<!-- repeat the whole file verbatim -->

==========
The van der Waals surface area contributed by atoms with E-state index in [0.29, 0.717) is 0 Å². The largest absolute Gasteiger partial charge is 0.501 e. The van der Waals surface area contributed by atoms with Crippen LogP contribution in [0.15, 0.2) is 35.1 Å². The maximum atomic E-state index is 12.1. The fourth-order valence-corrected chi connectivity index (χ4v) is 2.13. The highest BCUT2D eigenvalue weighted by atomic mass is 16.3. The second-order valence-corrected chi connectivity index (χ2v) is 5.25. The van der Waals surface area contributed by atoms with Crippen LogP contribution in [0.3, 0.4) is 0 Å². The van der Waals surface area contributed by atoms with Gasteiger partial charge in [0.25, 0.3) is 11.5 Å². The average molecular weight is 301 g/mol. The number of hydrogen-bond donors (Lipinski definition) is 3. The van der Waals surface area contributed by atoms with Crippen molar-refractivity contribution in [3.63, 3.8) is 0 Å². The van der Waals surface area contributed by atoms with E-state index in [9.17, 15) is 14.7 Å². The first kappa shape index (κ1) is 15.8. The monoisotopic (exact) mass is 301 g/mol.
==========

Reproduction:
The van der Waals surface area contributed by atoms with E-state index in [0.29, 0.717) is 0 Å². The largest absolute Gasteiger partial charge is 0.501 e. The van der Waals surface area contributed by atoms with Crippen LogP contribution in [0.15, 0.2) is 35.1 Å². The maximum atomic E-state index is 12.1. The fourth-order valence-corrected chi connectivity index (χ4v) is 2.13. The highest BCUT2D eigenvalue weighted by atomic mass is 16.3. The second-order valence-corrected chi connectivity index (χ2v) is 5.25. The van der Waals surface area contributed by atoms with Crippen LogP contribution in [0.3, 0.4) is 0 Å². The van der Waals surface area contributed by atoms with Gasteiger partial charge in [0.25, 0.3) is 11.5 Å². The average molecular weight is 301 g/mol. The number of hydrogen-bond donors (Lipinski definition) is 3. The van der Waals surface area contributed by atoms with Crippen molar-refractivity contribution in [3.63, 3.8) is 0 Å². The van der Waals surface area contributed by atoms with E-state index in [9.17, 15) is 14.7 Å². The first kappa shape index (κ1) is 15.8. The monoisotopic (exact) mass is 301 g/mol.